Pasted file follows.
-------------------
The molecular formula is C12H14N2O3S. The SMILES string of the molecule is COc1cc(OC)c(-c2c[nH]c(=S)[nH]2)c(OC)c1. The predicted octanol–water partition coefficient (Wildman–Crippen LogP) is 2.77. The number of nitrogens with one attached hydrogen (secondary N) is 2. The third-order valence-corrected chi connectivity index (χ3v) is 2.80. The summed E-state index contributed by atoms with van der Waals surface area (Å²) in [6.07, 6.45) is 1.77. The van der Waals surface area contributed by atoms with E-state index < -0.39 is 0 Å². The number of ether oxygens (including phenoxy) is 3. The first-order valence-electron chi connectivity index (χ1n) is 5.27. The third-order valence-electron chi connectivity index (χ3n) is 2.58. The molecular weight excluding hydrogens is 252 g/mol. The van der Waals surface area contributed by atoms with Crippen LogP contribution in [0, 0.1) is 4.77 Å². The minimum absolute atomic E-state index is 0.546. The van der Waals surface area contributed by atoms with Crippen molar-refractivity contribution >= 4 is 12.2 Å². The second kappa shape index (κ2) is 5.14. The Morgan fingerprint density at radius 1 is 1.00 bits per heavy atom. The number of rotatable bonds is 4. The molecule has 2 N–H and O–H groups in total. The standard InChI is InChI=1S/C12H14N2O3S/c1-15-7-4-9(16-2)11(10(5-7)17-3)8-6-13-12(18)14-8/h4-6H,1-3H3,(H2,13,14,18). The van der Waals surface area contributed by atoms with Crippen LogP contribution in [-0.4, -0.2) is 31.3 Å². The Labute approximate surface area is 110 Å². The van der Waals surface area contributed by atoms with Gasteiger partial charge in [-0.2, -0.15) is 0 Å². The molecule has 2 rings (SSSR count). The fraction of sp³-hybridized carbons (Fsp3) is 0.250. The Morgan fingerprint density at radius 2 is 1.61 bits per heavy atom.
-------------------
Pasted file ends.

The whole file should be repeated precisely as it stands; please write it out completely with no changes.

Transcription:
The molecular formula is C12H14N2O3S. The SMILES string of the molecule is COc1cc(OC)c(-c2c[nH]c(=S)[nH]2)c(OC)c1. The predicted octanol–water partition coefficient (Wildman–Crippen LogP) is 2.77. The number of nitrogens with one attached hydrogen (secondary N) is 2. The third-order valence-corrected chi connectivity index (χ3v) is 2.80. The summed E-state index contributed by atoms with van der Waals surface area (Å²) in [6.07, 6.45) is 1.77. The van der Waals surface area contributed by atoms with E-state index < -0.39 is 0 Å². The number of ether oxygens (including phenoxy) is 3. The first-order valence-electron chi connectivity index (χ1n) is 5.27. The third-order valence-electron chi connectivity index (χ3n) is 2.58. The molecular weight excluding hydrogens is 252 g/mol. The van der Waals surface area contributed by atoms with Crippen LogP contribution in [0, 0.1) is 4.77 Å². The minimum absolute atomic E-state index is 0.546. The van der Waals surface area contributed by atoms with Crippen molar-refractivity contribution >= 4 is 12.2 Å². The second kappa shape index (κ2) is 5.14. The Morgan fingerprint density at radius 1 is 1.00 bits per heavy atom. The number of rotatable bonds is 4. The molecule has 2 N–H and O–H groups in total. The standard InChI is InChI=1S/C12H14N2O3S/c1-15-7-4-9(16-2)11(10(5-7)17-3)8-6-13-12(18)14-8/h4-6H,1-3H3,(H2,13,14,18). The van der Waals surface area contributed by atoms with Crippen LogP contribution in [-0.4, -0.2) is 31.3 Å². The Labute approximate surface area is 110 Å². The van der Waals surface area contributed by atoms with Gasteiger partial charge in [-0.2, -0.15) is 0 Å². The molecule has 2 rings (SSSR count). The fraction of sp³-hybridized carbons (Fsp3) is 0.250. The Morgan fingerprint density at radius 2 is 1.61 bits per heavy atom.